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Blunkett Attacks Brown Move For Tougher Cannabis Reclassification

Herb Fellow

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LONDON - Former home secretary David Blunkett has launched an outspoken attack on Gordon Brown's plans for a tougher reclassification of cannabis saying it risks wasting police time on pursuing casual users of the drug.
"I don't want the children of my cabinet colleagues or the shadow cabinet to find that they are treated differently from the way their parents were at university," he said.

The prime minister is set to back a return of cannabis to class B, amid concerns that downgrading it to class C caused confusion about its legality and fears about the consequences of its excessive use among young people.
Blunkett, who resigned in 2005, defended his downgrading of the drug saying:

"There has been a marked fall in cannabis use, which is the result of people being better informed. There has also been the emergence of skunk which is twice as potent as the historic 'weed' so it would be sensible if a reclassification upwards applied to that, which is a very different drug.

"I don't want the police to have to chase those who are foolish enough to break the law by using small amounts of cannabis. I want them to focus on the pushers and the traffickers.

"I understand the politics of sending signals, but I hope we don't throw the baby out with the bath water. The police said my changes would give them the freedom to target class A drugs. I would like them to continue doing that."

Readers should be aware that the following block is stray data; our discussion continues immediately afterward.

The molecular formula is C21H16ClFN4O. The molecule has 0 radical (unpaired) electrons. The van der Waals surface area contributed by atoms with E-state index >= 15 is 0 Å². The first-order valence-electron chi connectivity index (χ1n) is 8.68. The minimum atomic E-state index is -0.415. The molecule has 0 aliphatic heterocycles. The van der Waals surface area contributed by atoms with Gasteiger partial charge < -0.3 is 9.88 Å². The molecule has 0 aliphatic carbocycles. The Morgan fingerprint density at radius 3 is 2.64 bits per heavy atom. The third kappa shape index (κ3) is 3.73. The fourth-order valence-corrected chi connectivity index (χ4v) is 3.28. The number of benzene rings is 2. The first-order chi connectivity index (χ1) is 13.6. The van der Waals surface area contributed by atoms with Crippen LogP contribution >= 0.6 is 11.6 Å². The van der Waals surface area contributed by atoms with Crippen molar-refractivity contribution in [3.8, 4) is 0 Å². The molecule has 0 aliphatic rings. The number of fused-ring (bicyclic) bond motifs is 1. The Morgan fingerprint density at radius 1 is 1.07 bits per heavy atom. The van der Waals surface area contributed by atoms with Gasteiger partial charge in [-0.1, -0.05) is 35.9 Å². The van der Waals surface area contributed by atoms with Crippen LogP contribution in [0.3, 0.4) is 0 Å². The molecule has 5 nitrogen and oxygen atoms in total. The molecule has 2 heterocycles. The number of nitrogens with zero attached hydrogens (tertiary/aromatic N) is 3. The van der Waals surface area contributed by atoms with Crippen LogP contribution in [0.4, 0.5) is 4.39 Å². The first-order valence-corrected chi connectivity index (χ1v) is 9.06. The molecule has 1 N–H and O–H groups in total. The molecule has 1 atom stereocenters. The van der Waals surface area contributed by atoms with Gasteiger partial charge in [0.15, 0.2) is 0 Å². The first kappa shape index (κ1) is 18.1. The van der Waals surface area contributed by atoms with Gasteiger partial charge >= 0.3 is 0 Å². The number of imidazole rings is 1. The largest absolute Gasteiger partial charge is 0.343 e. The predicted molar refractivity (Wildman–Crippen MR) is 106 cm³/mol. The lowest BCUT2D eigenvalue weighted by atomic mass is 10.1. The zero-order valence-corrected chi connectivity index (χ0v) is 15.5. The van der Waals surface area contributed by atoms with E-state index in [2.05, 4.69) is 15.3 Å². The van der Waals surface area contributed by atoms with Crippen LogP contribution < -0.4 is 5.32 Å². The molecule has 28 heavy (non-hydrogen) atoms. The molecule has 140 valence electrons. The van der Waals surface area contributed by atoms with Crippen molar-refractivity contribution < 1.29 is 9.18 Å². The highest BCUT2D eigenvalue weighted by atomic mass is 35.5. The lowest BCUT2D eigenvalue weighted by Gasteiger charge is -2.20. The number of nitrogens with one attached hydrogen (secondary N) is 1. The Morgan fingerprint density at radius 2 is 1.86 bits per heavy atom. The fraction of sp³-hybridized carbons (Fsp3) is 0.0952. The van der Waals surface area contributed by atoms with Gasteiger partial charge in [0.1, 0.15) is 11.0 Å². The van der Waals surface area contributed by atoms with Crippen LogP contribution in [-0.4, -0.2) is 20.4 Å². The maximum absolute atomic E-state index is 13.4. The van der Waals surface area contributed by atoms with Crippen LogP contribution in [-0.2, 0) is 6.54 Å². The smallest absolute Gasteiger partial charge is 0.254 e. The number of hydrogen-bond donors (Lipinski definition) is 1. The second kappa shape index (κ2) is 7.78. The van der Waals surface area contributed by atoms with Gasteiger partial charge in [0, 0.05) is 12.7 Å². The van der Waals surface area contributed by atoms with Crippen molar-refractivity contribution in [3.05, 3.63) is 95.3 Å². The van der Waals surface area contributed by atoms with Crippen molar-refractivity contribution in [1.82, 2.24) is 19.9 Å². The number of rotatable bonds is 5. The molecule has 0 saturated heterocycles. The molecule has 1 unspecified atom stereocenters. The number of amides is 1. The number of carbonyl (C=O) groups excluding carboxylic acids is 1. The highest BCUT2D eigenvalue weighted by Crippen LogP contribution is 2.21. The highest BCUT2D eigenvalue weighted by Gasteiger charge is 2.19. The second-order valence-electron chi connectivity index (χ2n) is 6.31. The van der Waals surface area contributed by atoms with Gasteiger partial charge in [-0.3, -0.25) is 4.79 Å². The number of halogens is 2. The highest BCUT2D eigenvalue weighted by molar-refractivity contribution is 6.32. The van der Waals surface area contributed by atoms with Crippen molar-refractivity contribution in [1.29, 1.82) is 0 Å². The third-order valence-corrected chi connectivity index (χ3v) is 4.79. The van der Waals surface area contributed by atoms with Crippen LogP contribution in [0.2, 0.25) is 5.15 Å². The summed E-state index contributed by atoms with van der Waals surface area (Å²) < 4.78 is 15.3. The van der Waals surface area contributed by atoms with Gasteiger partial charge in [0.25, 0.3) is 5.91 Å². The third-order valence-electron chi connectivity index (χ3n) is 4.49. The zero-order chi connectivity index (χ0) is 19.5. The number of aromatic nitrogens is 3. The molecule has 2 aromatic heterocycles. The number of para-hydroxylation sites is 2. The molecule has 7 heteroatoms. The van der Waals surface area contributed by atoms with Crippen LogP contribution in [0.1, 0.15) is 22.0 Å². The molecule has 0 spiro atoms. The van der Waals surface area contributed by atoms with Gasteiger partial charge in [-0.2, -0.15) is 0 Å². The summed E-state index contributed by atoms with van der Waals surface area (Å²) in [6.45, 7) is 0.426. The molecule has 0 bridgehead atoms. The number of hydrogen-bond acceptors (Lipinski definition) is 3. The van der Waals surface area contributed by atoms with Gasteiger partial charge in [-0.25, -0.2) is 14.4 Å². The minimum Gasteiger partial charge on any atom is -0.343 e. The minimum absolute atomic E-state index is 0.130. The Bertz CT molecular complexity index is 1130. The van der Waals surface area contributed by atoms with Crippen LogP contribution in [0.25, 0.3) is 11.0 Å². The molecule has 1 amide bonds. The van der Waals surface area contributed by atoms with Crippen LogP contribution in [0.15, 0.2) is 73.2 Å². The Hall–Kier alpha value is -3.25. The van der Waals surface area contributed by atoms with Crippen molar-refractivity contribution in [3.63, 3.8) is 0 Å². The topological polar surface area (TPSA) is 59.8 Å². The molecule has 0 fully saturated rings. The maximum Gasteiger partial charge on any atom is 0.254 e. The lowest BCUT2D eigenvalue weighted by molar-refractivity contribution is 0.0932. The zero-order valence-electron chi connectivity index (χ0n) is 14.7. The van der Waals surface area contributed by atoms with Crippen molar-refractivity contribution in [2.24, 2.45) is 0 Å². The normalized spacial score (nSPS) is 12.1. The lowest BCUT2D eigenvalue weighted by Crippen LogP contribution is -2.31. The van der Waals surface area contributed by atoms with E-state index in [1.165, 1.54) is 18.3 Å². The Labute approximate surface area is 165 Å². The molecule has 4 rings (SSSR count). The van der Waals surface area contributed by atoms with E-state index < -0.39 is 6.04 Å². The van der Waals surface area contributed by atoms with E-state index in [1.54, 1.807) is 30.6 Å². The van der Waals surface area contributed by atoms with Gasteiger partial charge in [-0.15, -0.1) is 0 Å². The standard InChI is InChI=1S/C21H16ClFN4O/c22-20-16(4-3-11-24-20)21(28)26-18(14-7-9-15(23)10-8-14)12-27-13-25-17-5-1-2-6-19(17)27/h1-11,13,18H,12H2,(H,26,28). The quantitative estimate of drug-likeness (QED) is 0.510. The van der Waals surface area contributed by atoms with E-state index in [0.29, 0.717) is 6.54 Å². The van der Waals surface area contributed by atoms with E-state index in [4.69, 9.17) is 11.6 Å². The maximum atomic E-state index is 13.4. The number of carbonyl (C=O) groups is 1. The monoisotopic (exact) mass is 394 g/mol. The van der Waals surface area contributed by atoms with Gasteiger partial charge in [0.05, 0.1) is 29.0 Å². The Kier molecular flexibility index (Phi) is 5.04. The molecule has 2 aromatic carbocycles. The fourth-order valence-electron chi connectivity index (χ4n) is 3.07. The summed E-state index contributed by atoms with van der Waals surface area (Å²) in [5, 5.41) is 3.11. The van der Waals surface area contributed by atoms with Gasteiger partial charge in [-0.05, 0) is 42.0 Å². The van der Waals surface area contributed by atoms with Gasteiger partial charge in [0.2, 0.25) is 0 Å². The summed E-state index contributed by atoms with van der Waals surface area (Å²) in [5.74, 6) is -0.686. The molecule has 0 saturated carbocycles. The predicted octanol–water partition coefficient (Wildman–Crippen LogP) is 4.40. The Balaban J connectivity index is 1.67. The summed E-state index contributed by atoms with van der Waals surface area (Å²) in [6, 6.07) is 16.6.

Blunkett added a warning about the government's flagging momentum, saying: "We don't need to be afraid of ideas and we do need to be bold. The cabinet needs to bed down a bit and gain in self-confidence and the big challenge now is not only to be addressing issues a government can't duck, but to think boldly and radically about the issues of the next 10 years."

Lack of strategic direction has been a criticism of Brown privately voiced by several former Blairite ministers.

Speaking of the "crippling disadvantage" afflicting the poorest families, Blunkett was critical of allowing projects such as Sure Start to dwindle into child-care schemes to allow women to work. "I am critical that there is a danger of it being watered down," he said.

The former Cabinet minister conceded that families fleeing state schools still pose a problem for Labour's claim to be enhancing social mobility. "It is an issue, especially in London and the south-east," he said. "The challenge is to provide an ethos that is attractive to parents in terms of behaviour, respect and the non-academic aspects of education as well as the exam results. We need to face it. If 20% of children in inner London go to private schools you can't fail to address it."

Asked if he would insist that his son William by the publisher Kimberly Quinn would be educated in the state sector, Blunkett refused to comment, saying: "I shan't discuss my son. It's private. But my other three children have been educated in the comprehensive schools."

He is understood to have regular contact with the child despite a bitter split from Quinn. He added: "I am very happy. My quality of life is better than for a long time and my emotional and physical health reflects that." Asked if he had recovered from what he has referred to as the "terrible trauma" of his doomed relationship, he said simply, "Yes." — London Evening Standard

Source: Gulf Times
Copyright: Gulf Times Newspaper, 2008
Contact: Gulf Times Staff
Website: Gulf Times — Qatar's top-selling English daily newspaper - Britain/Ireland
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